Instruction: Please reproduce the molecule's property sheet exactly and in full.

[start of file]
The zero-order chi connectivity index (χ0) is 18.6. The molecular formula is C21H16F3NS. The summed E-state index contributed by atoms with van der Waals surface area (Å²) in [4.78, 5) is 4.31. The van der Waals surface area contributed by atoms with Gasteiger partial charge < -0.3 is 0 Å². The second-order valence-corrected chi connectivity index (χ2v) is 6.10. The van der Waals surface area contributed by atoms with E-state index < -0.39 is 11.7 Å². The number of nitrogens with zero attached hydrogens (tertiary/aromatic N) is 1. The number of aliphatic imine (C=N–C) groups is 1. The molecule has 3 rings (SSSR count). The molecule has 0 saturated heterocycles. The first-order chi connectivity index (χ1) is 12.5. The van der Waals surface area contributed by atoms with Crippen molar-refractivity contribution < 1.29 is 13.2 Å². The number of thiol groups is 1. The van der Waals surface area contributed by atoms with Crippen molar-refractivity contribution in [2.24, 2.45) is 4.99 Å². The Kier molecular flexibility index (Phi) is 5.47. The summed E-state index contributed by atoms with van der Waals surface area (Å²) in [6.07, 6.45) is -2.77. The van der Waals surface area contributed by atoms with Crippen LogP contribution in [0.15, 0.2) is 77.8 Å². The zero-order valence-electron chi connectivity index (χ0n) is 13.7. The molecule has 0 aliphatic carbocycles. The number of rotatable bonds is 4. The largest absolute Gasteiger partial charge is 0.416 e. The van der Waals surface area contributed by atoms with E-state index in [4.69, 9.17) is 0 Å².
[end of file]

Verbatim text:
The zero-order chi connectivity index (χ0) is 18.6. The molecular formula is C21H16F3NS. The summed E-state index contributed by atoms with van der Waals surface area (Å²) in [4.78, 5) is 4.31. The van der Waals surface area contributed by atoms with Gasteiger partial charge < -0.3 is 0 Å². The second-order valence-corrected chi connectivity index (χ2v) is 6.10. The van der Waals surface area contributed by atoms with E-state index < -0.39 is 11.7 Å². The number of nitrogens with zero attached hydrogens (tertiary/aromatic N) is 1. The number of aliphatic imine (C=N–C) groups is 1. The molecule has 3 rings (SSSR count). The molecule has 0 saturated heterocycles. The first-order chi connectivity index (χ1) is 12.5. The van der Waals surface area contributed by atoms with Crippen molar-refractivity contribution < 1.29 is 13.2 Å². The number of thiol groups is 1. The van der Waals surface area contributed by atoms with Crippen molar-refractivity contribution in [2.24, 2.45) is 4.99 Å². The Kier molecular flexibility index (Phi) is 5.47. The summed E-state index contributed by atoms with van der Waals surface area (Å²) in [6.07, 6.45) is -2.77. The van der Waals surface area contributed by atoms with Crippen LogP contribution in [0.15, 0.2) is 77.8 Å². The zero-order valence-electron chi connectivity index (χ0n) is 13.7. The molecule has 0 aliphatic carbocycles. The number of rotatable bonds is 4. The largest absolute Gasteiger partial charge is 0.416 e. The van der Waals surface area contributed by atoms with E-state index in [4.69, 9.17) is 0 Å².